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How Cultures of Surveillance Are Created in Everyday Life

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Despite the fact that surveillance plays an essential role in enhancing security, ethical issues have emerged on the violations associated with surveillance. This stems from the fact that surveillance interferes with the privacy of individuals. However, the basis of a society of surveillance can be traced to the information that people give out voluntarily, for example, interactions and transactions with government, corporations, and peers. The press, politicians, and policymakers view the use of CCTV as effective and encourage criminologists to use surveillance (Monahan 2010, p. 5). On the other hand, professionals who concentrate on civil liberties criticize surveillance because of the danger it causes.

Critics perceive surveillance as the trade-off between the civil liberties of individuals and control of crimes (Stephen 2011, p. 44). Traditionally, governments had limited resources and could not manage to survey the entire population at once. As such, there was a heavy reliance on watching with the aim of controlling the population. With the advent of modern technology, it has become possible to observe many people at once and no one can observe the one who observes them.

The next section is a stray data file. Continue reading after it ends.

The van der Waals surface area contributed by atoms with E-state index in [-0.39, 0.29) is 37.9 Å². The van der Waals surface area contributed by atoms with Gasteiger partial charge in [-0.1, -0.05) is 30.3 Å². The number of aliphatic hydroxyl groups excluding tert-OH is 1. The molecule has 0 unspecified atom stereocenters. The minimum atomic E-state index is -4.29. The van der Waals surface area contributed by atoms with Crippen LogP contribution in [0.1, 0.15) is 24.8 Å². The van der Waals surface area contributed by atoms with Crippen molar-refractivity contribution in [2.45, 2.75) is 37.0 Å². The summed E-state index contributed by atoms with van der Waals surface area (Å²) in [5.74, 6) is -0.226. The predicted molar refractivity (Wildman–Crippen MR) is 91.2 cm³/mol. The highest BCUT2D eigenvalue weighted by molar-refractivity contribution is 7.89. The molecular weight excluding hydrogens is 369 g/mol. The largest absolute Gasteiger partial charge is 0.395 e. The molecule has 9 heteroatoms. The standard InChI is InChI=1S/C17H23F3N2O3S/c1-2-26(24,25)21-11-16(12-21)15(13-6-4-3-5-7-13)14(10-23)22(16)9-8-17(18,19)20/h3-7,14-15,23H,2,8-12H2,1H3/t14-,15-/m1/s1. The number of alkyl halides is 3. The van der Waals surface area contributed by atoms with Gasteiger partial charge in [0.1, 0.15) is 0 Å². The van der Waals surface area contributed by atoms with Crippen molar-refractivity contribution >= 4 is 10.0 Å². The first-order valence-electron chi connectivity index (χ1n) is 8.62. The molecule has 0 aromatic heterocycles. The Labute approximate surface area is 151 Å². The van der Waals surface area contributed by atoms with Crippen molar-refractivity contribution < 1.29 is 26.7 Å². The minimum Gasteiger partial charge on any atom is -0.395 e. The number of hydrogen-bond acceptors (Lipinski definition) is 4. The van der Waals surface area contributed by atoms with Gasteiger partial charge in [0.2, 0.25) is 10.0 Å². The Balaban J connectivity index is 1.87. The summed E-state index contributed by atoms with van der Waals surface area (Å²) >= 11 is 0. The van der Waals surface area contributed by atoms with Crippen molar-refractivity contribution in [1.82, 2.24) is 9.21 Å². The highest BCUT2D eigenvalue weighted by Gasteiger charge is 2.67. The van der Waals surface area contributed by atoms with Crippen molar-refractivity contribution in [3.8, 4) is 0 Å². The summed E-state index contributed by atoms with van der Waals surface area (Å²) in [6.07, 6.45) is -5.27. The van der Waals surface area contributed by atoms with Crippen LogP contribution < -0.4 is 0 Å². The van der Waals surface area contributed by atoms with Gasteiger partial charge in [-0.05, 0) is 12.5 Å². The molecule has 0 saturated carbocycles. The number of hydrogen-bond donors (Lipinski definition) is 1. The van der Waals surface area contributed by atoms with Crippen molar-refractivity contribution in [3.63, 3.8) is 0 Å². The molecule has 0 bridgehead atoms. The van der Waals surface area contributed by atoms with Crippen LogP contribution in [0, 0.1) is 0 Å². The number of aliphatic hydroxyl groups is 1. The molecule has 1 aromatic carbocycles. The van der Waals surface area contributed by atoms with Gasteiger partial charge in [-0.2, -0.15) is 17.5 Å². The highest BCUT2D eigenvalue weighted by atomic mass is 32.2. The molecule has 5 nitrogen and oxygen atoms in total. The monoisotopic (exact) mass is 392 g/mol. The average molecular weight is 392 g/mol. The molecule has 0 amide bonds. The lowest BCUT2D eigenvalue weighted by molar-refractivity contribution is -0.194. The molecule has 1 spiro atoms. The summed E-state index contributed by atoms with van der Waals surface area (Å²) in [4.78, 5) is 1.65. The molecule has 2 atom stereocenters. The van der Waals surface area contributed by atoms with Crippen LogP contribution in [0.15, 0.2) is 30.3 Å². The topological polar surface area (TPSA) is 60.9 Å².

The cultures of surveillance have enhanced efficiency in observing the behavior of the masses. This is unlike the traditional ways of surveillance and observing that needed the presence of the person observing (Stephen 2011, p. 47). The United Kingdom can be regarded as the nation, which has embraced the use of CCTV surveillance more than any other nation in the world. There are around 4.2 million CCTV cameras spread all over Great Britain. The cameras monitor and record the actions and behavior of people who pass in front of them (Stephen 2011, p.

53). For example, the cameras monitor the movements of people who may spend time or linger outside jewelry shops, or people whose movements can be regarded as suspicious. Moreover, some cameras focus on facial recognition of persons who may be viewed as criminals or suspects who may be planning to conduct acts of theft.

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preview essay on How Cultures of Surveillance Are Created in Everyday Life
  • Pages: 6 (1500 words)
  • Document Type: Essay
  • Subject: Sociology
  • Level: Ph.D.
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